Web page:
The Stone House was constructed by Scottish immigrant brothers Robert and David Cochran using local sandstone from a Sharon Formation quarry. The sandstone is a prominent feature of Twinsburg, exposed and beautifully weathered, in a number of areas within the community. Prior to the coming of Europeans to Ohio, prehistoric people occupied the sandstone outcrops, probably during hunting excursions to northern Ohio. Today, these rock ledges have gained notoriety for the unique plants and wildlife that inhabit the micro-environments created by the stone.
Grounds The grounds of the Stone House retain some aspects of our more recent agrarian time in Twinsburg. Concord Grapes still emerge each season, though the arbor has long since disappeared. Cultivated strawberries are scattered throughout the lawn as are some elderly fruit trees. Jerusalem Artichokes, a native sunflower of North America, were discovered in the backyard of the Stone House. This beautiful plant is being actively encouraged by transplanting its tubers for wildlife food and habitat. It was, in fact, a human food resource in our early society.
Gardens Also located on the grounds of the Stone House are 4 demonstration gardens. A pollinator garden, herb garden, native plant garden, and rain garden are available for examination by the public. Additionally, backyard wildlife habitat ideas have been created. A brush pile, log pile, and stone pile are a few of the examples of what homeowners could add to their backyards to provide homes for a variety of wildlife.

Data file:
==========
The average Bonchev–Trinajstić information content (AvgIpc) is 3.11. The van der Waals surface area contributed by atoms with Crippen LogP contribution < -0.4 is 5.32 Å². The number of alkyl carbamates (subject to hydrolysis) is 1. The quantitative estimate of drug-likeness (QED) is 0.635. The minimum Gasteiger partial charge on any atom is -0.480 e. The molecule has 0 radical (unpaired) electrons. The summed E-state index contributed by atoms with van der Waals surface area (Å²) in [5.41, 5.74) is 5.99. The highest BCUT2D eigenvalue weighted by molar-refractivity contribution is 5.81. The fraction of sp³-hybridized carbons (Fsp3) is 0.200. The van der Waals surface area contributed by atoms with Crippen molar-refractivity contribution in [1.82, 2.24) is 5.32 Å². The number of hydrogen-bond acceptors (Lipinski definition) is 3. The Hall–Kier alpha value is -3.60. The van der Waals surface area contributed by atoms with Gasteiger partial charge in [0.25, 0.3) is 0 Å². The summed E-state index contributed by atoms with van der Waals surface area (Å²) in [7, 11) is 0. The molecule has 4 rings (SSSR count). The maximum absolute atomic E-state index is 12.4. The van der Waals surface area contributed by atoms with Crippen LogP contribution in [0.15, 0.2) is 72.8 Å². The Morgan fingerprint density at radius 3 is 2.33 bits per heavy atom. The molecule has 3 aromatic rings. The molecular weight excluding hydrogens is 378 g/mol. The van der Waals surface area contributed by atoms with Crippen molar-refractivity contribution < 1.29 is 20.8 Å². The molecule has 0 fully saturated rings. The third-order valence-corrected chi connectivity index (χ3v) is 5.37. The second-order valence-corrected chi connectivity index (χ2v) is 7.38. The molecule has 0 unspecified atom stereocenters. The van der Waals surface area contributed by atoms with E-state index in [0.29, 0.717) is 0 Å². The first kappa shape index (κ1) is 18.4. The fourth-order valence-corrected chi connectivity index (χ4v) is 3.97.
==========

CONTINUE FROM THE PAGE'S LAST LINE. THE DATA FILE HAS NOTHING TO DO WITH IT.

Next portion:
Parking Parking is limited at the Stone House, though unless a special program is taking place, visitors will find it adequate.
Meadow Trail From the parking lot, visitors can access the Meadow Trail, which is a 1 mile loop and is an excellent trail to enjoy when the insect pests are dominating the woods. In wintertime this is one of the coldest trails to hike - dress appropriately!
Sugarbush Trail The Meadow Trail allows a connection to the Sugarbush Trail, which is also 1 mile in length. It is managed by the Metro Parks and offers a wonderful view of a small tributary stream with falls, flowing into the Pond Brook drainage system. The name "Sugarbush" comes from the sugar maple trees that can be seen all along the trail. These trees are among the oldest in this particular woodlot, preserved by farm families as a source of maple sap for harvesting and cooking into maple syrup.